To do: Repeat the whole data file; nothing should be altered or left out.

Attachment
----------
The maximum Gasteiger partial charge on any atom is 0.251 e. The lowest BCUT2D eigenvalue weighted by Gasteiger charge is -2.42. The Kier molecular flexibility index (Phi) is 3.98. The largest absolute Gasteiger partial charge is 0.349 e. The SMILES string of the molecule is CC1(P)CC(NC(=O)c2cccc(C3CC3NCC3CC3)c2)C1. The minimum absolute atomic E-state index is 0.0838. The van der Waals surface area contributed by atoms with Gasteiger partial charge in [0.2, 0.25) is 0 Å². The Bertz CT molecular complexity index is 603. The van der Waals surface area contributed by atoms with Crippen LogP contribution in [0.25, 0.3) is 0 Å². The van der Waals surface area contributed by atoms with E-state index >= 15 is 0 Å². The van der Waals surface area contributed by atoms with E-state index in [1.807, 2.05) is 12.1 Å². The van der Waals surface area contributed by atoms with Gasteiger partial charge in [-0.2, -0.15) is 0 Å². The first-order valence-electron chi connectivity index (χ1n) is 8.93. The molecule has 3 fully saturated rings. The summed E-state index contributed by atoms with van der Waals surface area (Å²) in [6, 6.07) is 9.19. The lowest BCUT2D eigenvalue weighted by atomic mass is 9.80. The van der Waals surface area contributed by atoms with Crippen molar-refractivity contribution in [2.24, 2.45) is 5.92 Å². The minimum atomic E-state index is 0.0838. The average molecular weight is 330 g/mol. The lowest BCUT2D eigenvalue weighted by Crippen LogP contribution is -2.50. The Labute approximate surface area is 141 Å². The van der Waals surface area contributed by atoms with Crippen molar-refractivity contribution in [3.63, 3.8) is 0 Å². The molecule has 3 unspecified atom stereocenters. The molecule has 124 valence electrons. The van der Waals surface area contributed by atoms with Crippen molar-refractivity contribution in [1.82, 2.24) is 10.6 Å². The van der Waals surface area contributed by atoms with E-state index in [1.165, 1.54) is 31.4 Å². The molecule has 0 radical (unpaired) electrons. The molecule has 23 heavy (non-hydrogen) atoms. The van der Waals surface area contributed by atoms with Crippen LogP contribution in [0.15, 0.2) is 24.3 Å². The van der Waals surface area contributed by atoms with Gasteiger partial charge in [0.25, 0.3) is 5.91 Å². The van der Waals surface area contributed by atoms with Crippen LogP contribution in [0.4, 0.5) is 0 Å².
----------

The maximum Gasteiger partial charge on any atom is 0.251 e. The lowest BCUT2D eigenvalue weighted by Gasteiger charge is -2.42. The Kier molecular flexibility index (Phi) is 3.98. The largest absolute Gasteiger partial charge is 0.349 e. The SMILES string of the molecule is CC1(P)CC(NC(=O)c2cccc(C3CC3NCC3CC3)c2)C1. The minimum absolute atomic E-state index is 0.0838. The van der Waals surface area contributed by atoms with Gasteiger partial charge in [0.2, 0.25) is 0 Å². The Bertz CT molecular complexity index is 603. The van der Waals surface area contributed by atoms with Crippen LogP contribution in [0.25, 0.3) is 0 Å². The van der Waals surface area contributed by atoms with E-state index >= 15 is 0 Å². The van der Waals surface area contributed by atoms with E-state index in [1.807, 2.05) is 12.1 Å². The van der Waals surface area contributed by atoms with Gasteiger partial charge in [-0.2, -0.15) is 0 Å². The first-order valence-electron chi connectivity index (χ1n) is 8.93. The molecule has 3 fully saturated rings. The summed E-state index contributed by atoms with van der Waals surface area (Å²) in [6, 6.07) is 9.19. The lowest BCUT2D eigenvalue weighted by atomic mass is 9.80. The van der Waals surface area contributed by atoms with Crippen molar-refractivity contribution in [2.24, 2.45) is 5.92 Å². The minimum atomic E-state index is 0.0838. The average molecular weight is 330 g/mol. The lowest BCUT2D eigenvalue weighted by Crippen LogP contribution is -2.50. The Labute approximate surface area is 141 Å². The van der Waals surface area contributed by atoms with Crippen molar-refractivity contribution in [3.63, 3.8) is 0 Å². The molecule has 3 unspecified atom stereocenters. The molecule has 124 valence electrons. The van der Waals surface area contributed by atoms with Crippen molar-refractivity contribution in [1.82, 2.24) is 10.6 Å². The van der Waals surface area contributed by atoms with E-state index in [1.165, 1.54) is 31.4 Å². The molecule has 0 radical (unpaired) electrons. The molecule has 23 heavy (non-hydrogen) atoms. The van der Waals surface area contributed by atoms with Crippen LogP contribution in [0.15, 0.2) is 24.3 Å². The van der Waals surface area contributed by atoms with Gasteiger partial charge in [0.25, 0.3) is 5.91 Å². The van der Waals surface area contributed by atoms with Crippen LogP contribution in [0.4, 0.5) is 0 Å².